Research firms are all publishing reports attempting to forecast the negative effects of a growing epidemic, but the wide range of estimates suggests that everybody – including experts in the field - are just guessing.
For investors, the best advice I’ve seen comes from the Irrelevant Investor and Humble Dollar sites.
“For the 18th time since the stock market bottomed in 2009, the S&P 500 is more than 5 per cent off its high… Every time we experience one of these pullbacks, things get noisy on social media, in the news papers, on TV, blogs, radio, everywhere. Why does this always happen, who cares about a 5 per cent pullback? … The more you risk, the more you make, and the more you make, the more you have to be willing to lose. There is an amount of pain that you must be willing to bear per unit of risk… If you are feeling extremely nervous after the last two days, you’re probably taking too much risk. If you weren’t feeling anything, you can probably afford to take more of it.”
“Trust me: No matter how much you fret over [coronavirus] issues, you will not come up with answers that will help you make more sensible investment decisions. So what should you do? … First, if history teaches us anything, it’s that great investment gains go to those who are diversified, optimistic and patient… the only folks who should feel any pressure to sell are those who have money in the stock market that they’ll need to spend in the next five years."
Periods of extreme market volatility are a severe test of investors’ emotional equilibrium and the potential for emotional mistakes climbs significantly. Many times, the best thing to do is nothing, as hard as that may be.
-- Scott Barlow, Globe and Mail market strategist
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Stocks to ponder
Genworth MI Canada The mortgage insurer is on a mission to distribute cash to shareholders through big special dividends. There’s a lot more cash coming, but is that a sufficient reason to buy the stock? David Berman takes a closer look.
Orvana Minerals The question is constantly raised to The Contra Guys: “Buy, hold or sell.” While the answer is usually reasonably clear, in this situation, it is far less so. Benj Gallander and Ben Stadelmann explain.
Virus fears? Sell-off has more to do with high valuations, overdue market correction
Investors should be worried about the economic impact of the coronavirus. But they should be equally concerned about the psychological impact of the outbreak. For at least some people, the virus appears to be crystallizing a wider set of anxieties around stock prices. If you are convinced the market is due for a correction because of excessively high valuations, or think the global economy rests on an artificially engineered low interest rate bubble, the outbreak offers a ready-made focus for your anxieties. The danger is that these fears will become a self-fulfilling prophecy. Ian McGugan explains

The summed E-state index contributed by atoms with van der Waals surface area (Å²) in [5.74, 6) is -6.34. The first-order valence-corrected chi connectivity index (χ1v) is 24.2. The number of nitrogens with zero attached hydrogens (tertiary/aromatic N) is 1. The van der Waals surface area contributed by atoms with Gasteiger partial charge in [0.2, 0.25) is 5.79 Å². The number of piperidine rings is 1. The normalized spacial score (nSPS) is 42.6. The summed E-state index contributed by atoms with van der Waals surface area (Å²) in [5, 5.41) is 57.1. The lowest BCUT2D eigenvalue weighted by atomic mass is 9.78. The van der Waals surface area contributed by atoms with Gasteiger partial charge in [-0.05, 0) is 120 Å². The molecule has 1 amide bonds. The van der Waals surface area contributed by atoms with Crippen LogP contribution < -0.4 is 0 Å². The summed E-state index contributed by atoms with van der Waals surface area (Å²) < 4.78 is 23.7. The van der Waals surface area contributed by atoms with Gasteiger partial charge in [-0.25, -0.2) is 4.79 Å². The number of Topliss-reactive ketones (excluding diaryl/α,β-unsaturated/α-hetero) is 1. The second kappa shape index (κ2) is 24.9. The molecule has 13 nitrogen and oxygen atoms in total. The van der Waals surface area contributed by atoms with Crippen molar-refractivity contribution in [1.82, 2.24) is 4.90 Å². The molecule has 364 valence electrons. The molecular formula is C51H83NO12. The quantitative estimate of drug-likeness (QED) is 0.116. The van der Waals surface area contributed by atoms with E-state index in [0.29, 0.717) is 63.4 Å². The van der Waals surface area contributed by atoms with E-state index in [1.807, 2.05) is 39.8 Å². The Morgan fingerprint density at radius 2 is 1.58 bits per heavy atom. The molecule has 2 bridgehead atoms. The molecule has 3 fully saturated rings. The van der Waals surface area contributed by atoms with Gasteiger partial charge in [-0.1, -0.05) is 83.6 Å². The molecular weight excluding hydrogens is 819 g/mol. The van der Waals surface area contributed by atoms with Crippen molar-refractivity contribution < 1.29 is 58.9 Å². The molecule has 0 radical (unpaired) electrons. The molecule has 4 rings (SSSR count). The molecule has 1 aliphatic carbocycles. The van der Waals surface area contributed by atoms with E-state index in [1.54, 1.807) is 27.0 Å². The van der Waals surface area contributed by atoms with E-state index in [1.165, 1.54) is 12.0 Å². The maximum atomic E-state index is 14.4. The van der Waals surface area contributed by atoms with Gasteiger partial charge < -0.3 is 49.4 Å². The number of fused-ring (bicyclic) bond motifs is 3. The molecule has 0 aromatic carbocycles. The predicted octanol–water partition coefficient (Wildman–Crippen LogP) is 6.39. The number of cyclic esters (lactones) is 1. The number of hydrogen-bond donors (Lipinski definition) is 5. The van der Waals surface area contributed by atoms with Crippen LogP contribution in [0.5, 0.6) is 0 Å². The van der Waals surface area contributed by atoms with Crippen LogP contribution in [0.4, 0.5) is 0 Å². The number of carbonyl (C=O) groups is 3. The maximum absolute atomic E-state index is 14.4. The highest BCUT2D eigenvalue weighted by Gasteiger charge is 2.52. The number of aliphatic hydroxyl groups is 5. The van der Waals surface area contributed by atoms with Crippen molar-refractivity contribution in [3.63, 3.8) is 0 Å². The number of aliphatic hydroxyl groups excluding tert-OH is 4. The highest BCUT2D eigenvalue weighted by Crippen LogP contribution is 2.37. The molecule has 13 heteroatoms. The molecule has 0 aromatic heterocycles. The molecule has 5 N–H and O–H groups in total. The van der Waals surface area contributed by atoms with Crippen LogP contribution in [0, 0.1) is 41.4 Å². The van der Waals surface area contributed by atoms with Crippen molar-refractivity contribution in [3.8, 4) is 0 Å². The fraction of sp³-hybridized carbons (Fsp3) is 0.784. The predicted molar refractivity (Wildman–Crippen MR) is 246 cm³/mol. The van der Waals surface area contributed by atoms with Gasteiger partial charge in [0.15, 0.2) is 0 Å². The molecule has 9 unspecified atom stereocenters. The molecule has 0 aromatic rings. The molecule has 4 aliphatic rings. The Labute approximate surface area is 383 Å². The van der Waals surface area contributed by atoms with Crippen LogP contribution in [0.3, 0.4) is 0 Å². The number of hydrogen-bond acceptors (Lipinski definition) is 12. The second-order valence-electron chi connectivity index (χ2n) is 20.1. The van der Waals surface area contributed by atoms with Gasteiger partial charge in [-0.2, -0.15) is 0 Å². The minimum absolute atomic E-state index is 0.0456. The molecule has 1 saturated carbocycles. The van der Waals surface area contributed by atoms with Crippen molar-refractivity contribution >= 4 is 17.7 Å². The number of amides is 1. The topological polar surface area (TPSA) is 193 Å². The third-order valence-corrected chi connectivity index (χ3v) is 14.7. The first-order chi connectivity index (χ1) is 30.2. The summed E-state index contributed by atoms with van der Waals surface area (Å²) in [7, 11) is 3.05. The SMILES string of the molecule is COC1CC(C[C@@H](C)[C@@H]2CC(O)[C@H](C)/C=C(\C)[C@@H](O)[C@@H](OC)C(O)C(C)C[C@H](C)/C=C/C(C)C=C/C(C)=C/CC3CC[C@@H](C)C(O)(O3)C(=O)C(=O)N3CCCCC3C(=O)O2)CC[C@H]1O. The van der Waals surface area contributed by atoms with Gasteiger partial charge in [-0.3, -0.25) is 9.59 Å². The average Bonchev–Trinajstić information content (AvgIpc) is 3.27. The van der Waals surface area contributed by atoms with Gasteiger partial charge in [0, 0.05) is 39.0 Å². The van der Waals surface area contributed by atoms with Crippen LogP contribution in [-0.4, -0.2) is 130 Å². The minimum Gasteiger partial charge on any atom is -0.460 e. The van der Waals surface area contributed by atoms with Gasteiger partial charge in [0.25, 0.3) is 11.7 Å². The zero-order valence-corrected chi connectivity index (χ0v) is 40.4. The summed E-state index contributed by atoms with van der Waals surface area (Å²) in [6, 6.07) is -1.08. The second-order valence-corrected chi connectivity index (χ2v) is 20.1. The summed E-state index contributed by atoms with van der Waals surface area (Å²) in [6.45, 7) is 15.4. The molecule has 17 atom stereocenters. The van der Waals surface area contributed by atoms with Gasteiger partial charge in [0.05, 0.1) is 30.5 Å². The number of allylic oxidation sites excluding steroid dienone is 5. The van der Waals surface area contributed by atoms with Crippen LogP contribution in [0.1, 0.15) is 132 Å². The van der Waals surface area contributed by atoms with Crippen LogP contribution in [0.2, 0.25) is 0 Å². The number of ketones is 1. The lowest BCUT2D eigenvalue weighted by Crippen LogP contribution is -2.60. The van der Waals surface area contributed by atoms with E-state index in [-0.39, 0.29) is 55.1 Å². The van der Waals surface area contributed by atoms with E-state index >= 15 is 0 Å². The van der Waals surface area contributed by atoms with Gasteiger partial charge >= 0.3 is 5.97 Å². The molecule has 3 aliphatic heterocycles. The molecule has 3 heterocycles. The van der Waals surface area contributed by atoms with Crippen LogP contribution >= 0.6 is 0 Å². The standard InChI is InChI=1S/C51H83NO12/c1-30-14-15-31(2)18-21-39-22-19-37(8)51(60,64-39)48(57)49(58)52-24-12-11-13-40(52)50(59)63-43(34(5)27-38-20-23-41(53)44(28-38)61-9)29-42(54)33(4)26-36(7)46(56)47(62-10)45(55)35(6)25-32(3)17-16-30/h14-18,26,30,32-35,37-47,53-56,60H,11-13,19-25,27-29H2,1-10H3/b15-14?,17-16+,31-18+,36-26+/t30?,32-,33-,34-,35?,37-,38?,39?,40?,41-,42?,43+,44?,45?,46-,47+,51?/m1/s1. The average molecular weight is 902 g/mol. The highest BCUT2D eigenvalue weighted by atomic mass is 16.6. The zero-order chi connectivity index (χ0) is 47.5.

Consider this alternative if you’re entranced by market-linked GICs
No matter how diligently we point out the shortcomings of market-linked GICs, we get questions like this one: “What are your thoughts on market-based GIC’s offered by Canadian banks? With markets at all-time highs, the security of my principal is enticing. I know I give up some potential upside but the protection of capital and very modest return seems like a good idea for someone thinking about retirement.” Rob Carrick provides his thoughts (and the big banks may very well not like them).
Feeling brave? These stocks could be big bargains after the coronavirus-driven selloff
Brave investors should cast a close eye on some of the stocks now being pounded by wave after wave of virus-driven selling. The share prices of airlines, holiday cruise operators, luxury goods retailers and miners have suffered stinging losses in recent weeks. Nervous investors have dumped these sectors with a vengeance as concern grows over the uncertain effects of the coronavirus on the global economy. The dash for safety is understandable. At these levels, though, several of today’s most disliked companies could be major bargains if the virus is contained over the next month or so, and the global economy suffers only a weak quarter or two. Ian McGugan outlines some of the potential bargains.
Coronavirus epidemic threatens profit rebound in North American markets
The spreading coronavirus epidemic is threatening to stifle a rebound in North American earnings that markets are counting on. Ian Shufelt reports.
Coronavirus shows the problem with Trump’s stock market boasting
There’s a reason most presidents are cautious when talking about the stock market. President Donald Trump is learning it the hard way this week. He is, in effect, experiencing the downside of having spent the past three years personalizing much of what happens in the markets and the economy, saying that the soaring stock values under his watch are a reflection of his special ability, and a central part of his case for reelection in November. Neil Irwin of The New York Times explains.
Others (for subscribers)
March 2 is the deadline to contribute to RRSPs for the 2019 tax year. Here is our Globe package on retirement saving and investing: RRSPs, TFSAs, CPP, other pensions and more.
Number Cruncher: A closer look at seven beaten-down tech stocks
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What’s up in the days ahead
What are Canadian fund managers thinking - and buying and selling - amid this week’s market turmoil? Brenda Bouw has surveyed a good handful of them for answers.
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Compiled by Globe Investor Staff.